Ready, set, go – it’s time for a warm leap into spring
It’s time to close the door on winter—spring will be here on Thursday bearing gifts of warm winds and sunshine for September.
NIWA forecaster Ben Noll says subtropical winds flowing south from near New Caledonia at the end of this week will at times make it feel more like November or December.
Mr Noll said strong high pressure is forecast to pass over the top and then move northeast of New Zealand later this week and into the weekend, drawing warmth southward. This pattern may repeat several times during the first half of September. As a result, a couple of rounds of record-breaking maximum and minimum temperatures are possible.
“We are forecasting unseasonable warmth on Thursday and Friday across the east of both islands, where temperatures may rise to between 5 and 10°C above the average maximum daily temperature. Some places may approach 25°C as a classic foehn wind develops,” Mr Noll said.
The atypical warmth is expected to expand across the North Island by the weekend and may get more impressive from Sunday for couple of days when records could tumble. A push of cooler air is possible between September 6 and 8 before the unusual warmth rebuilds. There is the potential for another round of record-breaking temperatures just after September 10.
Spring sun on its way
The warmer temperatures forecast for early September are caused in part by more sunshine. The sun’s altitude at solar noon is higher in the sky than it was a bit over two months ago at the Winter Solstice, allowing for more direct solar radiation.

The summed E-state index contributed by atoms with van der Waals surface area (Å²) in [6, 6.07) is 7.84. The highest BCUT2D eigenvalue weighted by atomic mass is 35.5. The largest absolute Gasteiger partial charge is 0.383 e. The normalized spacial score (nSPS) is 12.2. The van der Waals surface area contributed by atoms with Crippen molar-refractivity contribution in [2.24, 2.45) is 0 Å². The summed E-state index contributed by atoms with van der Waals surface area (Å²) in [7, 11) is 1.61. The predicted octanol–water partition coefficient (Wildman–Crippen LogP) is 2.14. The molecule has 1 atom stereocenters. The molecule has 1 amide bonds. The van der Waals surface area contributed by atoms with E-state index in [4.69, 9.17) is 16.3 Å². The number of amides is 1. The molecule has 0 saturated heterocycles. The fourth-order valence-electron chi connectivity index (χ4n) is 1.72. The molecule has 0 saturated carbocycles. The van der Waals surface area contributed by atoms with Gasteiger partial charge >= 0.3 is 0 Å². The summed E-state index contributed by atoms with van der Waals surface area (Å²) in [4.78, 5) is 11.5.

This type of weather pattern is typically one that brings mostly dry conditions to the east of the South Island, a region that continues to suffer from below normal rainfall and soil moisture. The warmer than usual weather may also contribute to some ski field snowmelt, especially at Mt Ruapehu; however, since many South Island fields have healthy snow bases, the effects there might not be quite so harsh.
Meanwhile, winter has left a trail of records in its wake and has certainly made its contribution to 2016 being the warmest on record in New Zealand for the first eight months of the year.
The highest winter temperature was 25.1°C, at Napier on June 10. This was also the highest winter temperature ever for Napier. Gisborne also experienced its highest winter temperature on record with 23.2°C, also on June 10. Winter’s lowest temperature was -17.8°C, at Takahe Valley (near Te Anau) on August 7. Auckland’s wettest June hour on record was between 1 and 2 pm on June 29 when 26.6 mm of rain bucketed down on the city.
Waipara West in the north of Canterbury is tracking toward its second driest winter on record with just 73mm of rain through to August 28. This is 43% of normal winter rainfall. And Timaru is tracking for its sunniest winter on record since 1930 with 510 hours through to August 28.